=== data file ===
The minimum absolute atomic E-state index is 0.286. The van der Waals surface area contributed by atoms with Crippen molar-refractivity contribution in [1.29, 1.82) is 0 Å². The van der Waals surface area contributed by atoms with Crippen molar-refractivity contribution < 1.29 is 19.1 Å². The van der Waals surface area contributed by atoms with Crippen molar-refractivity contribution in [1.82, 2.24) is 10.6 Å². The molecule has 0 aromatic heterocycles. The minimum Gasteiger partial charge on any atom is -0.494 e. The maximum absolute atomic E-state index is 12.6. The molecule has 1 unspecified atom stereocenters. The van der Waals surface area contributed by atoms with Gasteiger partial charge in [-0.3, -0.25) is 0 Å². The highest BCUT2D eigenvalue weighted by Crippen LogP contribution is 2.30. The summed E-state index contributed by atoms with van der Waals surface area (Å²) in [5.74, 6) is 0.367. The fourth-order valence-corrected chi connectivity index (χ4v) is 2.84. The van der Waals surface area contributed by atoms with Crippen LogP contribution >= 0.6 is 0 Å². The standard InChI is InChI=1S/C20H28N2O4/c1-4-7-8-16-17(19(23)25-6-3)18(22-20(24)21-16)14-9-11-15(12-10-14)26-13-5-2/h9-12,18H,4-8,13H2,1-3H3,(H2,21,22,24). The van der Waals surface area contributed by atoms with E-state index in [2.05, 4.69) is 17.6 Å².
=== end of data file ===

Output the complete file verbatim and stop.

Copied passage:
The minimum absolute atomic E-state index is 0.286. The van der Waals surface area contributed by atoms with Crippen molar-refractivity contribution in [1.29, 1.82) is 0 Å². The van der Waals surface area contributed by atoms with Crippen molar-refractivity contribution < 1.29 is 19.1 Å². The van der Waals surface area contributed by atoms with Crippen molar-refractivity contribution in [1.82, 2.24) is 10.6 Å². The molecule has 0 aromatic heterocycles. The minimum Gasteiger partial charge on any atom is -0.494 e. The maximum absolute atomic E-state index is 12.6. The molecule has 1 unspecified atom stereocenters. The van der Waals surface area contributed by atoms with Gasteiger partial charge in [-0.3, -0.25) is 0 Å². The highest BCUT2D eigenvalue weighted by Crippen LogP contribution is 2.30. The summed E-state index contributed by atoms with van der Waals surface area (Å²) in [5.74, 6) is 0.367. The fourth-order valence-corrected chi connectivity index (χ4v) is 2.84. The van der Waals surface area contributed by atoms with Crippen LogP contribution >= 0.6 is 0 Å². The standard InChI is InChI=1S/C20H28N2O4/c1-4-7-8-16-17(19(23)25-6-3)18(22-20(24)21-16)14-9-11-15(12-10-14)26-13-5-2/h9-12,18H,4-8,13H2,1-3H3,(H2,21,22,24). The van der Waals surface area contributed by atoms with E-state index in [2.05, 4.69) is 17.6 Å².